Video game composer Matthew Carl Earl discusses ‘Arena of Valor’ score & more

Matthew Carl Earl arena of valor

By Dan Moore

If you like MOBA (multiplayer online battle arena) games and have never heard of Tencent’s Arena of Valor, more than likely you will very soon. Arena of Valor was only released in North America last month, but is already the largest MOBA and game for that matter in the world, thanks to its popularity in China. The mobile MOBA has over 200 million registered players and regularly hits 80 million daily active users. There are many factors that have led to the game’s success, one of them being the enchanting score, so we decided to speak with one of the game’s award-winning composers, Matthew Carl Earl.

Matthew is the lead composer and co-owner (alongside Richard Ludlow) of Hexany Audio, a company that produces custom sound, music, and dialogue for video games, VR, and interactive media. Some of Matthew’s other credits include Armor Games’ Iron Knight, Assault Fire and Moonlight Blade both by Tencent. In the below exclusive interview, we talk to Matthew about everything from his work on Arena of Valor to musical trends in different areas of the world.

How would you describe your score for Arena of Valor?

Matthew Carl Earl: As overused as the word is; Epic. Everyone working on the score has just gone to the nines creating a huge, competitive atmosphere.

There have been many versions of Arena of Valor in different parts of the world such as Honor of Kings, Realm of Valor, King of Glory, Strike of Kings. Did you work on those too or just the North American release?

Yes, it gets confusing with all the different localizations. There are tracks that are shared between the versions and there are also region exclusive tracks. The project team decides which tracks should be used in which version.

There is a few different composers on Arena of Valor. Did you work very closely with any of the other composers? If so, what was that process like?

There were a ton of awesome composers working on the project. I talked with Jason Walsh from our Hexany team a lot as he was designing the electronic heavy tracks for the King Pro League, and we also collaborated while writing the twin themes for one of the characters.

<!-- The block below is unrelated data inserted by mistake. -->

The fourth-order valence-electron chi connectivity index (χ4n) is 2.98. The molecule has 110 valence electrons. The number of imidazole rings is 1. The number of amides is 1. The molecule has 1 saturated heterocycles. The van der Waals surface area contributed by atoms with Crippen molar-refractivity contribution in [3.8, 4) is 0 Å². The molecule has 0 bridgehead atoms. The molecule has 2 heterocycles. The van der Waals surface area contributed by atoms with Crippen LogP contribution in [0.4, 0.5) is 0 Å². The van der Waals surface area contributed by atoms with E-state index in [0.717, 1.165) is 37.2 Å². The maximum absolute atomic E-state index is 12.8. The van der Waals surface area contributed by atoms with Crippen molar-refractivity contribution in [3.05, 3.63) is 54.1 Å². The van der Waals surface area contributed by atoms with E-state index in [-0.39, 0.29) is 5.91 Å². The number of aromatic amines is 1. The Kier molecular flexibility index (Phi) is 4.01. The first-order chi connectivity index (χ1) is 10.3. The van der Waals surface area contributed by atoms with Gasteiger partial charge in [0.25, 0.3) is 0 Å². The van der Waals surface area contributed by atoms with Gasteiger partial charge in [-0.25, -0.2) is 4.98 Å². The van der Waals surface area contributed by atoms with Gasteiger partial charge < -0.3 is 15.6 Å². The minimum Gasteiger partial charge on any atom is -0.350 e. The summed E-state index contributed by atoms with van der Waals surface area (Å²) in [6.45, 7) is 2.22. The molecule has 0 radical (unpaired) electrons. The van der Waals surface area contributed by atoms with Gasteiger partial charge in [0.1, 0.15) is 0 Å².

I also got to work with Thomas Parish and Miles Hankins’ music as I was tasked with making a more whimsical arrangement of their “War Song of Kings” for the Honor of Kings 2nd anniversary login screen.

Last year Arena of Valor became the highest-grossing mobile game on the planet. How does it feel to be part of such an accomplished project?

It’s pretty surreal. The amount of passion, skill, and resources that Tencent has put into this project is amazing. I am for sure honored to be a part of it.

Not only do you work on a lot of American projects but you also work on some of the most popular games in China. Does each region have its own set of tones or do you find the sounds are pretty universal?

There are musical trends I’ve become wise to from certain regions for sure. Though, it’s more indicative of the types of games that are being released in the Chinese market than anything else. Many of the games do include ties to traditional Chinese themes, even if it’s more loosely interpreted, and that in turn influences the music.

You have recently worked on numerous games including Moonlight Blade: Moonlight Over the Sea, Legend of Xuan Yuan and Buzzer Beater Basketball Trivia which you recorded with Karl-Anthony Townes. Whenever you are beginning a new project, what is one of the first things you do?

I like to gather materials from the game; Art, story, anything really. And then I like to take time to think about it. I have a very long drive to the studio from my home and it gives me a ton of alone time to think about what a certain project should sound like. I’ll even sing melodic ideas or say instrumental ideas into my phone’s audio recorder that I can pull from later.

Are there any behind-the-scenes secrets you can share about creating these recent scores that fans might find interesting?

Last month we took some people from our team to HUGEsound in Salt Lake City to record a full orchestra for an update for one of my games, King of Chaos. That was an incredible experience and my first time recording something on that scale.

I also really love to collect instruments. And when we do our annual trip to China, we stock up on tons of traditional instruments. The most recent additions to my collection have been Guzheng, Xun, Hulusi, Bawu, and as always more flutes like Xiao and Dizi. I’m always trying to record as much myself as I can. One, I think it helps the music. Two, it’s just fun!

You can learn more about Matthew Carl Earl here:

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